The final characteristic, and perhaps the most important of all, was recruiting people with the time to participate. This is another instance where piloting came in handy: we had an experience in one pilot community where the CAs were enthusiastic and exhibited leadership qualities, but were simply too busy to schedule meetings. In this community, the program never got off the ground.
Who to exclude
Village leadership and health service providers
The village head and the midwife can be allies in this type of program. They may have connections, power, or specialized knowledge helpful in creating change. In fact, many transparency, accountability, and participation programs purposefully include these actors in the mix. However, village leadership and health providers can also be the problem: in one pilot community in Indonesia, the village head was using the village’s only health facility as his private home.
In the end, we decided not to invite village leadership and health service providers to be community activists in the T4D program. This didn’t mean they couldn’t be involved — just that the people who did participate had to decide whether or not to engage with them. In many communities, participants chose to do just that. We saw a mix of actions that included community activists asking the village head to broker a meeting with their health workers (examples of which are described here) or working with health facility leadership to install and manage a complaint box at the health facility. We also saw communities where the CAs chose a different path, such as one village in Tanzania that organized a chicken co-op to raise funds to defray costs associated with MNCH services. In this example they did not work with the health workers or village authorities at all. This flexible approach of “non-prescriptive” social actions — another of the T4D design principles — was intended to enable community members themselves to determine who to work with to improve their MNCH.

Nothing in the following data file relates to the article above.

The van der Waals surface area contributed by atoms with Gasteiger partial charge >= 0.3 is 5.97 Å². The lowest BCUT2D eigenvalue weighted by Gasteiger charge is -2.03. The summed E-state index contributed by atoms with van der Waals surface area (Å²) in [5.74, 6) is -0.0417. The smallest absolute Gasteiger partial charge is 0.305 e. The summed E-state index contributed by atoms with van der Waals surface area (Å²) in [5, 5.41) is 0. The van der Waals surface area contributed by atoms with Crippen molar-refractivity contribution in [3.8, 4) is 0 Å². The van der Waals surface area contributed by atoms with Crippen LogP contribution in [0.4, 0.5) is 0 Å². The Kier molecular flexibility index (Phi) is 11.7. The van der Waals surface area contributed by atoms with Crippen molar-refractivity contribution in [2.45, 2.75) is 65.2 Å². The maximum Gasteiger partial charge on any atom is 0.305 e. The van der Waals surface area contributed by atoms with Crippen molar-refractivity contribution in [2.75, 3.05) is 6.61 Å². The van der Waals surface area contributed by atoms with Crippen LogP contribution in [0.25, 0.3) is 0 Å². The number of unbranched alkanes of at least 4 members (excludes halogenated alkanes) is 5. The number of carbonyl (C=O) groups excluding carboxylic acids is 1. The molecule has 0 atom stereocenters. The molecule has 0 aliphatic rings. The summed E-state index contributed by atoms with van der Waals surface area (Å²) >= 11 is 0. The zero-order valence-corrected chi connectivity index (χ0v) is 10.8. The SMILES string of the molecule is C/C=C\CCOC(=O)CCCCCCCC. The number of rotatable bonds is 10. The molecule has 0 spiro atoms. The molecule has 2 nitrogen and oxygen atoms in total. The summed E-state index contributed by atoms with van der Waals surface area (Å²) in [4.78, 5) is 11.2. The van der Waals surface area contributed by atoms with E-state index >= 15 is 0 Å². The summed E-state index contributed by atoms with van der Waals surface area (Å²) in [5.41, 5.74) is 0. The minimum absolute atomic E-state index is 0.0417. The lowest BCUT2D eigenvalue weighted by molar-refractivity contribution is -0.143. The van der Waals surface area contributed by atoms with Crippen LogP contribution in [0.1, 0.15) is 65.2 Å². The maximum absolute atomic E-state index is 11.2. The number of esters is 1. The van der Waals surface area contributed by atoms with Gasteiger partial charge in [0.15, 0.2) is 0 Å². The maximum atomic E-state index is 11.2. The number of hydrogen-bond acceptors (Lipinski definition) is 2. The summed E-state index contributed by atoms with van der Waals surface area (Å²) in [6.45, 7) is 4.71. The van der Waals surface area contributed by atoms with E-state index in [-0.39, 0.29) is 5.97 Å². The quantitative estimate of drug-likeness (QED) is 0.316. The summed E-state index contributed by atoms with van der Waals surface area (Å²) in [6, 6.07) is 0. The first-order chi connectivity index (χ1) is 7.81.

Traditional birth attendants
Traditional birth attendants (TBAs) are generally not part of the formal health system. They are also not considered “skilled” health professionals in terms of delivery care. But TBAs are part of the community ecosystem and, in many places, have played a role in prenatal, postnatal and delivery care for generations of women.